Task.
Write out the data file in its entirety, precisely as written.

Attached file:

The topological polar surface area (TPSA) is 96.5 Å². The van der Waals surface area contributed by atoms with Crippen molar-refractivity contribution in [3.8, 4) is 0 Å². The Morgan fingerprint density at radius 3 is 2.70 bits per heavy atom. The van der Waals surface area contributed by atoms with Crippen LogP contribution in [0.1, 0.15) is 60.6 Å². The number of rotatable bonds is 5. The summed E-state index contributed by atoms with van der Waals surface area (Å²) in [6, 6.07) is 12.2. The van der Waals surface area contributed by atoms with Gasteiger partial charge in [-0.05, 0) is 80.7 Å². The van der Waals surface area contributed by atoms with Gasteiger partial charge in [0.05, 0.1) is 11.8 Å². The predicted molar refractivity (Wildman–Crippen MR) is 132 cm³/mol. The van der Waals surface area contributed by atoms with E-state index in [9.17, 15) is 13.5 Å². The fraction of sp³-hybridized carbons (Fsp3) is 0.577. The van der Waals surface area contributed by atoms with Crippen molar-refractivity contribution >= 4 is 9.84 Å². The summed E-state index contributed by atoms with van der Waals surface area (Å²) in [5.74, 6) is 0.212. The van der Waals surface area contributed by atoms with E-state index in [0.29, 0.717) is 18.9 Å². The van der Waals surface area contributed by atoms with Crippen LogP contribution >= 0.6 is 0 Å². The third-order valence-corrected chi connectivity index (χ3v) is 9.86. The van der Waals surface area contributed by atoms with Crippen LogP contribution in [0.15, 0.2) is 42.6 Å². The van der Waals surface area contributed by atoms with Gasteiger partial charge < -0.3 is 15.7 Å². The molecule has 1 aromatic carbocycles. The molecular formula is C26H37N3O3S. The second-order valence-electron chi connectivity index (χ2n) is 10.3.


The topological polar surface area (TPSA) is 96.5 Å². The van der Waals surface area contributed by atoms with Crippen molar-refractivity contribution in [3.8, 4) is 0 Å². The Morgan fingerprint density at radius 3 is 2.70 bits per heavy atom. The van der Waals surface area contributed by atoms with Crippen LogP contribution in [0.1, 0.15) is 60.6 Å². The number of rotatable bonds is 5. The summed E-state index contributed by atoms with van der Waals surface area (Å²) in [6, 6.07) is 12.2. The van der Waals surface area contributed by atoms with Gasteiger partial charge in [-0.05, 0) is 80.7 Å². The van der Waals surface area contributed by atoms with Gasteiger partial charge in [0.05, 0.1) is 11.8 Å². The predicted molar refractivity (Wildman–Crippen MR) is 132 cm³/mol. The van der Waals surface area contributed by atoms with E-state index in [9.17, 15) is 13.5 Å². The fraction of sp³-hybridized carbons (Fsp3) is 0.577. The van der Waals surface area contributed by atoms with Crippen molar-refractivity contribution >= 4 is 9.84 Å². The summed E-state index contributed by atoms with van der Waals surface area (Å²) in [5.74, 6) is 0.212. The van der Waals surface area contributed by atoms with E-state index in [0.29, 0.717) is 18.9 Å². The van der Waals surface area contributed by atoms with Crippen LogP contribution >= 0.6 is 0 Å². The third-order valence-corrected chi connectivity index (χ3v) is 9.86. The van der Waals surface area contributed by atoms with Crippen LogP contribution in [0.15, 0.2) is 42.6 Å². The van der Waals surface area contributed by atoms with Gasteiger partial charge < -0.3 is 15.7 Å². The molecule has 1 aromatic carbocycles. The molecular formula is C26H37N3O3S. The second-order valence-electron chi connectivity index (χ2n) is 10.3.